Introduction to Star Photography

I have been asked by a number of friends to post my introduction to Star Photography, so here it is.
As an example, here is a recent photo I snapped out of my back-yard:
 
Sky over Ramsbottom
Clicking through to the large versions will show the stars much better 🙂
 
Stars from Whinfel Forest
Here is my getting started guide:
 
1. Wait for a REALLY cold and clear night. Preferably with no wind otherwise you get blurry foreground features.
 
2. Get your camera on tripod. There is no way you can hand-hold this shot.
 
3. Focus your camera. You need to be on manual as auto will have nothing to focus on. Infinity is normally all the way to the end and back in just a little bit. If you have a bit of light in the far distance then focus on this…. the moon works or a star if you can find it. On my Canon 60D I can do a digital zoom (pressing the + button) twice to get right in and focus as accurate as possible. Now, leave the focus ring well alone, unless your hand slips and you need to refocus!
 
4. Take a test picture at the highest ISO you can and about 3″ (3″ = 3 seconds) or 5″ exposure. This makes it nice and quick to get an idea of the composition. Keep testing until you like your setup. You can also check your focus.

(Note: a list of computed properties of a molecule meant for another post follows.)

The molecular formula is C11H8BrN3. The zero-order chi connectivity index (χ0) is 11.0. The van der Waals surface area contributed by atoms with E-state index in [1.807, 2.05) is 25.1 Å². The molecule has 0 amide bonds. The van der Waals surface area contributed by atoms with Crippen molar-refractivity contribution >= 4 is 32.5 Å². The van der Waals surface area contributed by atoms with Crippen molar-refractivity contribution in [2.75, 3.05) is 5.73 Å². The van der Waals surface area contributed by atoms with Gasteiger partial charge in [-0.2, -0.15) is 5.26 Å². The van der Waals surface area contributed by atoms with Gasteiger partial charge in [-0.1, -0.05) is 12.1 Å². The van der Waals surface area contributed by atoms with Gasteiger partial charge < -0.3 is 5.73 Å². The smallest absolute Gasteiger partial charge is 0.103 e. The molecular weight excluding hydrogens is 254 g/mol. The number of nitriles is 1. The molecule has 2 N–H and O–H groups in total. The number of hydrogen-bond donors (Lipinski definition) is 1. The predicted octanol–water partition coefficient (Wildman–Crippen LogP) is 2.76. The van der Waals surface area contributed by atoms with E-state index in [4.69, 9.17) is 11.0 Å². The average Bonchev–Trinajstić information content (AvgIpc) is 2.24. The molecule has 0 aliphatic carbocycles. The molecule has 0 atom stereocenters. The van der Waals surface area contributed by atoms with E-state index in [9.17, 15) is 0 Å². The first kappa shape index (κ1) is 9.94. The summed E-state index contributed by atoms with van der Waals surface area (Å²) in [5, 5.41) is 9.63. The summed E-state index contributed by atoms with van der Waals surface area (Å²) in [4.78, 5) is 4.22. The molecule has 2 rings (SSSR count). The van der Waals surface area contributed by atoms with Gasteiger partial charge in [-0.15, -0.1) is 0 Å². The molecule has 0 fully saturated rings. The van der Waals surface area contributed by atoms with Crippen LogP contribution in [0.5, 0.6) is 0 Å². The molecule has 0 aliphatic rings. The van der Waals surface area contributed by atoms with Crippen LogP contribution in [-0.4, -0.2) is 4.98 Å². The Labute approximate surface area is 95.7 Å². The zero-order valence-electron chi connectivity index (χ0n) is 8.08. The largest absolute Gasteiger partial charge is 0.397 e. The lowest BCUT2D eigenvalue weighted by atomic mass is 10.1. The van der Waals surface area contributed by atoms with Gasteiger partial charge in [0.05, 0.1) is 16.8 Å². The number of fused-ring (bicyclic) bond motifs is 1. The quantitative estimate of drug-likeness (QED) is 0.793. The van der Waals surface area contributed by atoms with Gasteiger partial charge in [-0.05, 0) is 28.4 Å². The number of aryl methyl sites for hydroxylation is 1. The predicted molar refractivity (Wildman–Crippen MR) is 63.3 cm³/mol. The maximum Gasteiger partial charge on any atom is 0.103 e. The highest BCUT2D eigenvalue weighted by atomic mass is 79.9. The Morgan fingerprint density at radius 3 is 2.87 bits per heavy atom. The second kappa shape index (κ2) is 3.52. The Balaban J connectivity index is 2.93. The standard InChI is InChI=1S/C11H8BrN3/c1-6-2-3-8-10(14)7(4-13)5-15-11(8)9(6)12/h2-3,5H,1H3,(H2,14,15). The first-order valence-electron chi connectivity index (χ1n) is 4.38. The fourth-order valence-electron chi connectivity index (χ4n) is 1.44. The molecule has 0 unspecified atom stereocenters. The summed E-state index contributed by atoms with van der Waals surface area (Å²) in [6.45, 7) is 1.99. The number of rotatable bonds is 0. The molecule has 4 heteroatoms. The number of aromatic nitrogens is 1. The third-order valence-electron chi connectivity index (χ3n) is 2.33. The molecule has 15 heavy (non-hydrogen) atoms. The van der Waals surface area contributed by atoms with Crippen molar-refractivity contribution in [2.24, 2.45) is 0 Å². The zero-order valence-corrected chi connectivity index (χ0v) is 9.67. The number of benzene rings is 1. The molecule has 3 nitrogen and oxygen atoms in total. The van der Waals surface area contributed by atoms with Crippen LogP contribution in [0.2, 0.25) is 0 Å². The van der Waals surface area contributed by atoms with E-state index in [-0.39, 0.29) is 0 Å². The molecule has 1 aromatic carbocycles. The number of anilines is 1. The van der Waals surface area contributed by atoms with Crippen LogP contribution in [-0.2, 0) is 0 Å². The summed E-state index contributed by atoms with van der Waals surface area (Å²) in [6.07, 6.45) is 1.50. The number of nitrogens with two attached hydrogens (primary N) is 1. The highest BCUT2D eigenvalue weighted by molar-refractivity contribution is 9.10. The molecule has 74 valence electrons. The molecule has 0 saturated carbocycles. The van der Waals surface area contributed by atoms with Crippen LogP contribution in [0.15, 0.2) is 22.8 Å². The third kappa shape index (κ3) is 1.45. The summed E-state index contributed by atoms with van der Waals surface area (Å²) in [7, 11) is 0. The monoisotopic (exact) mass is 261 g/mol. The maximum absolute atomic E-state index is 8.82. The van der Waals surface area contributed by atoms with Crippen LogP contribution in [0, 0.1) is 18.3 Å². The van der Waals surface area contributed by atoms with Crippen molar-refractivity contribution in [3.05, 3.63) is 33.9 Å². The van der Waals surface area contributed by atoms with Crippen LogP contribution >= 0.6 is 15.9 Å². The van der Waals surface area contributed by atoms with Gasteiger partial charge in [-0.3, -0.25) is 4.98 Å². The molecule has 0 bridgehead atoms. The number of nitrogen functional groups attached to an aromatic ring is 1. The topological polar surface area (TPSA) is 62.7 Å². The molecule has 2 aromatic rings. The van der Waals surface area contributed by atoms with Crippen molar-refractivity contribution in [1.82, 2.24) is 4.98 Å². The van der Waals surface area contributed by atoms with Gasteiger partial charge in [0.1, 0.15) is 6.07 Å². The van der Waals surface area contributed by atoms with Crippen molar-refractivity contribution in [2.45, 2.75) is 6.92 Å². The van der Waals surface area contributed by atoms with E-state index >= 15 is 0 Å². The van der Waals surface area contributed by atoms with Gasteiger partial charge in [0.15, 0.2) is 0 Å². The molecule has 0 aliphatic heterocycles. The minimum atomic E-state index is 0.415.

5. When you are ready to take your real shot, drop your ISO down to the lowest you can get away with (you might struggle to get a clear picture at ISO100… so may need to compromise at ISO400) and drop your aperture to something reasonable like f8. Take a shot at between 15″ and 30″.. be sure not to move the camera at all. I use a shutter release cable. I should probably use mirror lock up as well.
 
6. Check and reshoot.
 
I am still playing with the whole ISO / aperture combinations to get the best shots. On focal lengths of 35mm – 50mm (maybe higher) I start to get star trails at 30″ so want to adjust my settings so I can take the same shot down at 15″. If you zoom into my image on Flickr then you’ll see the star trails.
 
I think if you shoot longer, say 200mm then you can open the shutter for longer without star trail, but haven’t fully worked that out yet.
 
Hope this helps. Anyone else who takes these types of photos, please feel free to jump in and offer your techniques / settings.​  I’ll update this post as I get comments